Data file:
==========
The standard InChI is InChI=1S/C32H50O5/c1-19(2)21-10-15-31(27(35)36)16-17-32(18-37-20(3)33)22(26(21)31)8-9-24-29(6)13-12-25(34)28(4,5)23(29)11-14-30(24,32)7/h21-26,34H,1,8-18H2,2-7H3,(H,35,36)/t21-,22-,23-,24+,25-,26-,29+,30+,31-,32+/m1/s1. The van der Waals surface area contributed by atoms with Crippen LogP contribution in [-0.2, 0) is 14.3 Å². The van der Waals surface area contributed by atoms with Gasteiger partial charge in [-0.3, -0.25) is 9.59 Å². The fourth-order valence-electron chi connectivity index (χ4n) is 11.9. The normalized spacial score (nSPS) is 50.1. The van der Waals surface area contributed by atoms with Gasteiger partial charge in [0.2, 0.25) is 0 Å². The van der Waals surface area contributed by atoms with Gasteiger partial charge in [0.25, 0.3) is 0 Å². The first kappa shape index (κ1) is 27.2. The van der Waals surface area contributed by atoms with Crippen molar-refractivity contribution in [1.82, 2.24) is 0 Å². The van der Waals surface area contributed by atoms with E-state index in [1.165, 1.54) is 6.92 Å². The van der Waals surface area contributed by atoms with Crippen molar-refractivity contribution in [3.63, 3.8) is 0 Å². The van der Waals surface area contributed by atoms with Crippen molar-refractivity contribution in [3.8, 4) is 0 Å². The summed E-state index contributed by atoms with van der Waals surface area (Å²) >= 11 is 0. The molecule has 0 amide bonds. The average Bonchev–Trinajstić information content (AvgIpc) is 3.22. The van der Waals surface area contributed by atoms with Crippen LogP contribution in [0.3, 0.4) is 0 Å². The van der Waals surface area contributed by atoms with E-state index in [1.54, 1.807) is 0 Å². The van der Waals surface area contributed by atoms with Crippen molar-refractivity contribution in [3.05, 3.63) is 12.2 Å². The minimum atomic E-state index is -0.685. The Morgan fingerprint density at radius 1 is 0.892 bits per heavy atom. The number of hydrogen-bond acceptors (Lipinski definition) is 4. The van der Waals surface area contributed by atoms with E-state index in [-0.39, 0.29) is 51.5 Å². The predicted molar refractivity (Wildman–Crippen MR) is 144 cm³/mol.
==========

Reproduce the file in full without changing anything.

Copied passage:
The standard InChI is InChI=1S/C32H50O5/c1-19(2)21-10-15-31(27(35)36)16-17-32(18-37-20(3)33)22(26(21)31)8-9-24-29(6)13-12-25(34)28(4,5)23(29)11-14-30(24,32)7/h21-26,34H,1,8-18H2,2-7H3,(H,35,36)/t21-,22-,23-,24+,25-,26-,29+,30+,31-,32+/m1/s1. The van der Waals surface area contributed by atoms with Crippen LogP contribution in [-0.2, 0) is 14.3 Å². The van der Waals surface area contributed by atoms with Gasteiger partial charge in [-0.3, -0.25) is 9.59 Å². The fourth-order valence-electron chi connectivity index (χ4n) is 11.9. The normalized spacial score (nSPS) is 50.1. The van der Waals surface area contributed by atoms with Gasteiger partial charge in [0.2, 0.25) is 0 Å². The van der Waals surface area contributed by atoms with Gasteiger partial charge in [0.25, 0.3) is 0 Å². The first kappa shape index (κ1) is 27.2. The van der Waals surface area contributed by atoms with Crippen molar-refractivity contribution in [1.82, 2.24) is 0 Å². The van der Waals surface area contributed by atoms with E-state index in [1.165, 1.54) is 6.92 Å². The van der Waals surface area contributed by atoms with Crippen molar-refractivity contribution in [3.63, 3.8) is 0 Å². The van der Waals surface area contributed by atoms with Crippen molar-refractivity contribution in [3.8, 4) is 0 Å². The summed E-state index contributed by atoms with van der Waals surface area (Å²) >= 11 is 0. The molecule has 0 amide bonds. The average Bonchev–Trinajstić information content (AvgIpc) is 3.22. The van der Waals surface area contributed by atoms with Crippen LogP contribution in [0.3, 0.4) is 0 Å². The van der Waals surface area contributed by atoms with E-state index in [1.54, 1.807) is 0 Å². The van der Waals surface area contributed by atoms with Crippen molar-refractivity contribution in [3.05, 3.63) is 12.2 Å². The minimum atomic E-state index is -0.685. The Morgan fingerprint density at radius 1 is 0.892 bits per heavy atom. The number of hydrogen-bond acceptors (Lipinski definition) is 4. The van der Waals surface area contributed by atoms with E-state index in [-0.39, 0.29) is 51.5 Å². The predicted molar refractivity (Wildman–Crippen MR) is 144 cm³/mol.